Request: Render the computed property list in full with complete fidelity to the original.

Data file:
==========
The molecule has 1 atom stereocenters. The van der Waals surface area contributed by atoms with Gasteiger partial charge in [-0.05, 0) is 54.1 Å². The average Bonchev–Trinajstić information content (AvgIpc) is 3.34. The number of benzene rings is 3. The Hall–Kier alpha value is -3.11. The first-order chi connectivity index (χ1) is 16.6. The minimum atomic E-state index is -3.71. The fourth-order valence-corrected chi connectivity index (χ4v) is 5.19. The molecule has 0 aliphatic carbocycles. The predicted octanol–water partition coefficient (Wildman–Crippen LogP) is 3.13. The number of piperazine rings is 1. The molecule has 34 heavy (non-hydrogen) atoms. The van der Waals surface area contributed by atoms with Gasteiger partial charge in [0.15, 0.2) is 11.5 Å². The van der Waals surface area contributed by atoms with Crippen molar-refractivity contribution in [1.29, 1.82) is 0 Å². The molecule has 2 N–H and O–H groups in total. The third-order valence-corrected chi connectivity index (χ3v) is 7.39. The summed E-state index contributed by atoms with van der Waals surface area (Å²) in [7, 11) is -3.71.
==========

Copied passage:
The molecule has 1 atom stereocenters. The van der Waals surface area contributed by atoms with Gasteiger partial charge in [-0.05, 0) is 54.1 Å². The average Bonchev–Trinajstić information content (AvgIpc) is 3.34. The number of benzene rings is 3. The Hall–Kier alpha value is -3.11. The first-order chi connectivity index (χ1) is 16.6. The minimum atomic E-state index is -3.71. The fourth-order valence-corrected chi connectivity index (χ4v) is 5.19. The molecule has 0 aliphatic carbocycles. The predicted octanol–water partition coefficient (Wildman–Crippen LogP) is 3.13. The number of piperazine rings is 1. The molecule has 34 heavy (non-hydrogen) atoms. The van der Waals surface area contributed by atoms with Gasteiger partial charge in [0.15, 0.2) is 11.5 Å². The van der Waals surface area contributed by atoms with Crippen molar-refractivity contribution in [1.29, 1.82) is 0 Å². The molecule has 2 N–H and O–H groups in total. The third-order valence-corrected chi connectivity index (χ3v) is 7.39. The summed E-state index contributed by atoms with van der Waals surface area (Å²) in [7, 11) is -3.71.